Francis Bacon Screaming Pope Painting Discovered Behind Sunday Painter's Canvases
One of Francis Bacon's iconic “Screaming Pope”series paintings, from the 1950s has emerged on the backs of several paintings used by a Sunday painter. They will be sold by the Surrey auctioneer Ewbank’s who notably sold 3 other fragments of Bacon works for more than £1 million last year. The canvases were cut up by an aspiring painter in Cambridge,to practice on.
The five fragments, all of which have been authenticated by the Francis Bacon Authentication Committee, will be sold on March 20. They are estimated conservatively to fetch around £100,000. A sixth canvas from the same source has been sent from America to be examined by the committee and is in the process of being authenticated. It is estimated at £5,000-10,000.
All six canvases originated from the studio of Lewis Todd from Cambridge, who as an aspiring painter, had cut them up and used them for his own paintings, which he later sold to visitors and collectors on the All Saints Craft Market and art exhibitions.
Francis Bacon (1909-1992) is known to have painted mainly on the unprimed reverse of canvases and was a ruthless critic and editor of his own work. Anything he was not satisfied with or thought too perfect he mutilated.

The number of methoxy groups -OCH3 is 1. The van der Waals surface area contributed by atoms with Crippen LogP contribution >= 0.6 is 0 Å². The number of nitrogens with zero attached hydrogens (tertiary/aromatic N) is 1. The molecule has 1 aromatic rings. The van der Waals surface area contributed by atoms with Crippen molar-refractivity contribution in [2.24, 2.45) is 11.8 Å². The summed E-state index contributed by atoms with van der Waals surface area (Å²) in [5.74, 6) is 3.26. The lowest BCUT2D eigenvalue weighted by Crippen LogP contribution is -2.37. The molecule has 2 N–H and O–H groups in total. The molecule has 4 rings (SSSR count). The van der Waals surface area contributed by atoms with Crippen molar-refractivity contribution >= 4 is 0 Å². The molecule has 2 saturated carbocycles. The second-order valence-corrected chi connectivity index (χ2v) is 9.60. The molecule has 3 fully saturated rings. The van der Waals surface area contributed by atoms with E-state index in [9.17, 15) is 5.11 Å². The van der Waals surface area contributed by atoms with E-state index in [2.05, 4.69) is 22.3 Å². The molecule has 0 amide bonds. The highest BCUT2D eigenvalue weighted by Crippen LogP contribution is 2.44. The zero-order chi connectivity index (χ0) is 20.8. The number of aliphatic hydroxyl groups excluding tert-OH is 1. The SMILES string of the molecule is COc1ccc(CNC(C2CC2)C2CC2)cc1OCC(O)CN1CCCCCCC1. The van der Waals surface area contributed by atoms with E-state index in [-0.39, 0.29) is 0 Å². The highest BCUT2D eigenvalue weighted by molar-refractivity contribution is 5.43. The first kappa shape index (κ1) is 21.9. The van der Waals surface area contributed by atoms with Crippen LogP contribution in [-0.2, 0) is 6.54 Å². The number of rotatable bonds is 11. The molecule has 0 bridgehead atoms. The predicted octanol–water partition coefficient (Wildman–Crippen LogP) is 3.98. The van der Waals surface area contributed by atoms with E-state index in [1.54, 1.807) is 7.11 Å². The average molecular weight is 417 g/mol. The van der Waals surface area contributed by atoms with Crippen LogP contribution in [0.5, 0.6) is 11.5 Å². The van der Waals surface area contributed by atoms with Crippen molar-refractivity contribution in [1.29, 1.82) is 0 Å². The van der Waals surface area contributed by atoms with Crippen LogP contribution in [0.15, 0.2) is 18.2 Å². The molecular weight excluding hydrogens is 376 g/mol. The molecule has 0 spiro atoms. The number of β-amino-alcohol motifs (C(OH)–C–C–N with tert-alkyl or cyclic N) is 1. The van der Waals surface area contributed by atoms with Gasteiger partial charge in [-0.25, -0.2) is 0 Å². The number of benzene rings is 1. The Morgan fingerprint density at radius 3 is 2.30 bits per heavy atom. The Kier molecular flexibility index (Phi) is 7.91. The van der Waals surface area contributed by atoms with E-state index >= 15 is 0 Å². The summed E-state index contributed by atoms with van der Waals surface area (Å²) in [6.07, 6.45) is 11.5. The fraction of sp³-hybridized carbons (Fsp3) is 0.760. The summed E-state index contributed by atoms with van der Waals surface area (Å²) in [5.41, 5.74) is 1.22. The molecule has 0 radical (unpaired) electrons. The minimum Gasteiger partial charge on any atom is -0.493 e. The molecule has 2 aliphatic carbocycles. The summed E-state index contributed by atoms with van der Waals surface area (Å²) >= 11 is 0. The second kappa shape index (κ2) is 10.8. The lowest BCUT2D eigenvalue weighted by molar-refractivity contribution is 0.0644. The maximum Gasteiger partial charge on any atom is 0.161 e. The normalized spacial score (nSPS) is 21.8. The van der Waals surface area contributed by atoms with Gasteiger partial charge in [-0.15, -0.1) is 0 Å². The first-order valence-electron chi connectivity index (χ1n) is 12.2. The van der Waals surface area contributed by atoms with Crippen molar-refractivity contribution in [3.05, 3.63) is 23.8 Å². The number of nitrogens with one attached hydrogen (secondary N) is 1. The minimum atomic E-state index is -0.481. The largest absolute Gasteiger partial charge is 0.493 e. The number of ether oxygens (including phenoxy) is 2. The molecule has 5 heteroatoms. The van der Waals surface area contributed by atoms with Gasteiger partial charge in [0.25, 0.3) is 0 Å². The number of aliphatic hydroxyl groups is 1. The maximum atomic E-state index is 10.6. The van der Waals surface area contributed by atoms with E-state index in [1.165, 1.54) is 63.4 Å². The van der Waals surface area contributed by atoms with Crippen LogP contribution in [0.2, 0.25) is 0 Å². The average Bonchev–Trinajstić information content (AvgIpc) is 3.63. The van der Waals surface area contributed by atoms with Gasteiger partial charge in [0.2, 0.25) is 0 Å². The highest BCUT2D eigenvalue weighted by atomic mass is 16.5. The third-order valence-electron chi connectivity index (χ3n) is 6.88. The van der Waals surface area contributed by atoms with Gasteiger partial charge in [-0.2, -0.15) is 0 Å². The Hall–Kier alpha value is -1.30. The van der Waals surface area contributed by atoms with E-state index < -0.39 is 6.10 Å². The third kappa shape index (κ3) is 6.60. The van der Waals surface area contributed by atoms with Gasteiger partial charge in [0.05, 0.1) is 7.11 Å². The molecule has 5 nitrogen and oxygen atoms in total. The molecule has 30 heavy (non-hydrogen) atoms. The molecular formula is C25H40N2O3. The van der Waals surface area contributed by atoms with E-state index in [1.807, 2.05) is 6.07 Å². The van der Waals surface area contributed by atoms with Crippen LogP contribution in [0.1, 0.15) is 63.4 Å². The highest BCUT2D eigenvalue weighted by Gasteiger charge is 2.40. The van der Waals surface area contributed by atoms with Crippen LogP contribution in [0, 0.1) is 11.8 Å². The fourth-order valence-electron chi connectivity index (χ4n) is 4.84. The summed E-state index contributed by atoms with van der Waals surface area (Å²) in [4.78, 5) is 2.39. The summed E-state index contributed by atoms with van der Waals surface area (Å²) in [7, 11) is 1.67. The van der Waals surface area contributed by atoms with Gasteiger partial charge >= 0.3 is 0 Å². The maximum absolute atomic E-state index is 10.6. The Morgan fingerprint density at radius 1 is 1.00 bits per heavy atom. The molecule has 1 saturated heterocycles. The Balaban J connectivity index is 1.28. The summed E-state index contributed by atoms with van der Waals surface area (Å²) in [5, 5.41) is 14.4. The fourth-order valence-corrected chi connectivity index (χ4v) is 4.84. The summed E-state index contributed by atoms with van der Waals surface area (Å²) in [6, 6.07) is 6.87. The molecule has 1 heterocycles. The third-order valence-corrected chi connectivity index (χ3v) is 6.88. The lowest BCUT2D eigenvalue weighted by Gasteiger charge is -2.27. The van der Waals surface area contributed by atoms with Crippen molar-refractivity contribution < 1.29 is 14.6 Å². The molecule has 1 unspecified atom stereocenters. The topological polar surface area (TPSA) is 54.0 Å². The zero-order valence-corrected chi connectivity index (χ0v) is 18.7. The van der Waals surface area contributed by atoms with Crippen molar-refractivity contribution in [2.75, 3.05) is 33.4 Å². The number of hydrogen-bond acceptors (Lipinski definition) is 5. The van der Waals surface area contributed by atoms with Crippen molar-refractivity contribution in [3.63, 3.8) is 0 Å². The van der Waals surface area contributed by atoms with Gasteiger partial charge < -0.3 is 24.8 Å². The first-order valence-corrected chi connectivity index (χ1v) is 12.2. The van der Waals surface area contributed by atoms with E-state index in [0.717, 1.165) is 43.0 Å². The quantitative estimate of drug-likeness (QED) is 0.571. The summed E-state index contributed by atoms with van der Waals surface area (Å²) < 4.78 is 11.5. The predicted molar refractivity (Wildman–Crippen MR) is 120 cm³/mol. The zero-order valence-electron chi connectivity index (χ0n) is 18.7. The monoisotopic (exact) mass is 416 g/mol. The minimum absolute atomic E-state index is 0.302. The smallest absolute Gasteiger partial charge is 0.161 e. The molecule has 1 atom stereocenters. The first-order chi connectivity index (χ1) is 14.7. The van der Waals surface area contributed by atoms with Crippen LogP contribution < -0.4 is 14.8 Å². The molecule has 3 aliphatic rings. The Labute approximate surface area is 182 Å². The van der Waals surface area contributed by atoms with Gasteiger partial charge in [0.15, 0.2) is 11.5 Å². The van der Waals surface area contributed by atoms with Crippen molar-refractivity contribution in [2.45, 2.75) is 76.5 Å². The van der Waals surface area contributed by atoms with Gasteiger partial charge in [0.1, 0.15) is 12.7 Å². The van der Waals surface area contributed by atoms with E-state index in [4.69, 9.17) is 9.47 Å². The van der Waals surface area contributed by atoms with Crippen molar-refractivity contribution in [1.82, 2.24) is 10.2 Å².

Lewis Todd, who died in 2006 aged 81, was well known as a caricature artist for the Cambridge Daily News, now the Cambridge Evening News. After the Second World War and short of funds, he was encouraged to take up painting in oils by John Kesterton, manager of the Heffer Gallery who gave him his first canvases free because they had only been used on the reverse by Bacon whom the gallery also supplied with materials, and perfectly suitable for painting on the front side,
The gifts were conditional upon Todd agreeing to cut up the canvases before making use of them for himself. It is not known how Bacon’s used canvases came to be at the Heffer Gallery in the first place.
Said auctioneer Chris Ewbank: “Todd did as he was required and cut the canvases so he could practise on them. At the time Bacon was making his name and his significance as a one of the world’s most outstanding contemporary artists had yet to be widely recognised. It is fantastic to think that these pictures were once part of a much larger painting of historical importance.
Astonishingly, among them and on the reverse of at least one of the original uncut canvases was one of Bacon’s most celebrated and graphic “Screaming Pope” images. This series of paintings was inspired by Velázquez's Portrait of Pope Innocent X, and said to be Bacon’s way of expressing the horror of war and its aftermath.